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Hilary Knight leads all-stars of new women's league

by Joe Yerdon

BUFFALO -- Getting a professional league off the ground is difficult, but for the National Women's Hockey League, having a player like Boston Pride forward Hilary Knight has made it a little easier.

Knight joined the NWHL after winning a silver medal with the United States at the 2010 Vancouver Olympics and the 2014 Sochi Olympics. Knight being part of the Pride has helped put the spotlight on her team and given the NWHL the star power it needed to attract fans in its first season.

"It's been quite a whirlwind," Knight said Saturday, one day before the first NWHL All-Star Game. "I think I spent the first few months leading into the season trying to grab people to come into the league, and that was really stressful. And once we finally got into the league, we were just figuring out our bearings and how to really calm things down, but also appreciate things at the same time and understand that this is a first for everybody and we really are building the plane as we're taking off, so to speak."

Knight's role in being the face of the NWHL could've been viewed as daunting for the 26-year-old, but after her success in international play -- she helped the U.S. win gold at the IIHF World Championship six times -- getting a new league off the ground offered a different kind of challenge.

"People are really scared; it's a high-risk move," Knight said. "We don't really know anything about the league and we've been told our whole life that we'll never get paid to play women's hockey, and then someone comes up, a little blonde-haired woman [NWHL Commissioner Dani Rylan], saying, 'Yeah, I'll pay you to play women's hockey,' you're not going to believe her. So there's a lot of, kind of, arm-twisting and saying, 'Guys, you need to take this leap and step over,' and fortunately everybody did, we all did it together, and it's one of the best feelings."

Knight was named one of the NWHL All-Star Game captains, along with Buffalo Beauts defender and captain Emily Pfalzer, who is a Buffalo native.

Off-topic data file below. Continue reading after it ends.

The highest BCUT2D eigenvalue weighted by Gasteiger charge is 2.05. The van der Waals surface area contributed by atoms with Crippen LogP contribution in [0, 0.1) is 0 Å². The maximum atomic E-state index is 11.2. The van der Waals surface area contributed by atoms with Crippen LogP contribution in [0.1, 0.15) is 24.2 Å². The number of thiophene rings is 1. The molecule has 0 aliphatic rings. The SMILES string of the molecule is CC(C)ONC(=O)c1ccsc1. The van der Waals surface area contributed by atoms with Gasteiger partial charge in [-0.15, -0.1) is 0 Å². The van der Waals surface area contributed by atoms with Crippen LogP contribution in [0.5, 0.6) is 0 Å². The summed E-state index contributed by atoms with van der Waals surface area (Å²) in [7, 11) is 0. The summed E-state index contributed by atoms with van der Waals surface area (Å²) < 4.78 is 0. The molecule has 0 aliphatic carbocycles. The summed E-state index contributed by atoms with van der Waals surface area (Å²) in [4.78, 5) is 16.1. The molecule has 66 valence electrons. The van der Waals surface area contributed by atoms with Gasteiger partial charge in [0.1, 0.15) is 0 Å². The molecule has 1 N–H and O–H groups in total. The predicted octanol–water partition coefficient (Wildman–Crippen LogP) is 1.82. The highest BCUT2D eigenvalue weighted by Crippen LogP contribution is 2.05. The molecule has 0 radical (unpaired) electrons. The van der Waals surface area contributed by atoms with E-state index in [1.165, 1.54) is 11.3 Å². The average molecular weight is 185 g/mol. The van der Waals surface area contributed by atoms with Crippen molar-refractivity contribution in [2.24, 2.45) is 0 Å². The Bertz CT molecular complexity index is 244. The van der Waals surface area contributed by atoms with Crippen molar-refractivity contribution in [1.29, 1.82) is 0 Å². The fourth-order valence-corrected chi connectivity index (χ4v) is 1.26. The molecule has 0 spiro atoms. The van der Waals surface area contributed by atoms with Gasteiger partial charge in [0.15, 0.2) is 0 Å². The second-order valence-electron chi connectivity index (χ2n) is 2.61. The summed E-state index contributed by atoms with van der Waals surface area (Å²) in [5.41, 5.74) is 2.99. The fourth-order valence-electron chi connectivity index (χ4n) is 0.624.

"It's everyone's first time being a professional hockey player, so I think everyone is learning what that means and what that feels like," Rylan said Saturday. "Emily's done a great job of getting out in the community, doing the interviews, and really becoming the face of the Buffalo Beauts, and I think that's going to translate to her growing and maybe becoming a face of the U.S. National Team or in the National Women's Hockey League. It was a no-brainer to pick her as the captain of one of the All-Star Game teams, and she's done a great job of promoting herself both on and off the ice."

Team Pfalzer defeated Team Knight 9-1 at the NWHL All-Star Game on Sunday at HarborCenter. Buffalo's Kelley Steadman was named most valuable player after she scored two goals, helping to make the day more special for Pfalzer.

"All the Buffalo fans and the fans from all over [made it everything I dreamed of]," Pfalzer said. "But here in Buffalo it was an amazing experience."

Even though Knight's team lost, the experience at the All-Star Game made up for missing out on the NWHL-CWHL exhibition against the Montreal Canadiennes as part of the 2016 Bridgestone NHL Winter Classic festivities at Gillette Stadium in Foxborough, Mass. Knight and other U.S. players on the Pride, including NWHL all-stars Jordan Smelker, Amanda Pelkey, Kacey Bellamy, Brianna Decker, Alyssa Gagliardi, Zoe Hickel and Gigi Marvin, were unable to participate because of a prior commitment to take part in USA Hockey training camp.

"It just so happened it was bad timing," Knight said. "When the dates are set with USA Hockey, I think everyone's dream at the end of the day is to play in the Olympic Games and win a gold medal, so that takes priority. Whenever your professional team is doing something, you want to be a part of that, so it was unfortunate the timing didn't work out, and those guys had an incredible experience. We were following along from our bunk beds at camp and really jealous, but at the same time, other players were able to come in and fill in our places and have fun as well and share in the camaraderie."

Ultimately, the success of the NWHL comes down to building a fan base.

"We had projections for our attendance and we're pretty on point for what we expected this year," Rylan said. "We're continuing to grow, and actually every game we're getting more and more fans out. We put a huge focus on attendance. We're actually crushing our merchandise expectations out of the water, our projections, so where we're lacking in one, we're making up in another, and we're on point."

Rylan said more than 1,000 jerseys sold in the first month the NWHL online shop was open. The excitement for a women's professional league in which the players are being paid was there right away, and the All-Star Game helped put the best talent in the league out there for the fans.

Knight took a moment out of the postgame autograph line and made that point.

"Whenever you can interact with your fan base, it's a lot of fun and it really puts things in perspective," Knight said. "Sometimes you forget that you're not only an Olympian, one time you're a little girl trying to do the things we're doing now, so it's something special when you can interact with the people."

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